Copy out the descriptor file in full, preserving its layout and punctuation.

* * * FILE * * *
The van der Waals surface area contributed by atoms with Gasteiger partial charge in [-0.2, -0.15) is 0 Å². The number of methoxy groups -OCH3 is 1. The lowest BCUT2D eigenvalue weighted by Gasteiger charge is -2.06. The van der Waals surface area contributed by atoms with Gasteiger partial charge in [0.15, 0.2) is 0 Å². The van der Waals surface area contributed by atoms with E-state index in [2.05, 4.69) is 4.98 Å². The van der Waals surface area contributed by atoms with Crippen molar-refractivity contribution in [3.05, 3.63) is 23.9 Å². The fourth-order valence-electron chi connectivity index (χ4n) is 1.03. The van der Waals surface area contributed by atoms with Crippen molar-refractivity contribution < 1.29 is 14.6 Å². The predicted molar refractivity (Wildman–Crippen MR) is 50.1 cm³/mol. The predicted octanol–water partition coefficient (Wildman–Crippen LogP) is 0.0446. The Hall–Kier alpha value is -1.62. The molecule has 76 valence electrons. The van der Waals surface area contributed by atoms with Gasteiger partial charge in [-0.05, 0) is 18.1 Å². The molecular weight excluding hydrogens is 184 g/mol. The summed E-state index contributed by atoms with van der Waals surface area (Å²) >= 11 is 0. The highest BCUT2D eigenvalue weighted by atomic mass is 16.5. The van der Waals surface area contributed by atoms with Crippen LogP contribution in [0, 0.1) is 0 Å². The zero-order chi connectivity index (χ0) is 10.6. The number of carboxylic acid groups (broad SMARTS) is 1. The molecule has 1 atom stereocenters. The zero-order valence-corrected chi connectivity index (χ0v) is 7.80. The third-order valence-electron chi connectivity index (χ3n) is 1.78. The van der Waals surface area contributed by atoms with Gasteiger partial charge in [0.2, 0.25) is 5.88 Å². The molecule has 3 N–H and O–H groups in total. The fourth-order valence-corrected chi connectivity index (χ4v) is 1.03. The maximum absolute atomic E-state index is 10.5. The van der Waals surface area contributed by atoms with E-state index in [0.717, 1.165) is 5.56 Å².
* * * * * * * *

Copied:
The van der Waals surface area contributed by atoms with Gasteiger partial charge in [-0.2, -0.15) is 0 Å². The number of methoxy groups -OCH3 is 1. The lowest BCUT2D eigenvalue weighted by Gasteiger charge is -2.06. The van der Waals surface area contributed by atoms with Gasteiger partial charge in [0.15, 0.2) is 0 Å². The van der Waals surface area contributed by atoms with E-state index in [2.05, 4.69) is 4.98 Å². The van der Waals surface area contributed by atoms with Crippen molar-refractivity contribution in [3.05, 3.63) is 23.9 Å². The fourth-order valence-electron chi connectivity index (χ4n) is 1.03. The van der Waals surface area contributed by atoms with Crippen molar-refractivity contribution < 1.29 is 14.6 Å². The predicted molar refractivity (Wildman–Crippen MR) is 50.1 cm³/mol. The predicted octanol–water partition coefficient (Wildman–Crippen LogP) is 0.0446. The Hall–Kier alpha value is -1.62. The molecule has 76 valence electrons. The van der Waals surface area contributed by atoms with Gasteiger partial charge in [-0.05, 0) is 18.1 Å². The molecular weight excluding hydrogens is 184 g/mol. The summed E-state index contributed by atoms with van der Waals surface area (Å²) >= 11 is 0. The highest BCUT2D eigenvalue weighted by atomic mass is 16.5. The van der Waals surface area contributed by atoms with Crippen LogP contribution in [0, 0.1) is 0 Å². The zero-order chi connectivity index (χ0) is 10.6. The number of carboxylic acid groups (broad SMARTS) is 1. The molecule has 1 atom stereocenters. The zero-order valence-corrected chi connectivity index (χ0v) is 7.80. The third-order valence-electron chi connectivity index (χ3n) is 1.78. The van der Waals surface area contributed by atoms with Gasteiger partial charge in [0.2, 0.25) is 5.88 Å². The molecule has 3 N–H and O–H groups in total. The fourth-order valence-corrected chi connectivity index (χ4v) is 1.03. The maximum absolute atomic E-state index is 10.5. The van der Waals surface area contributed by atoms with E-state index in [0.717, 1.165) is 5.56 Å².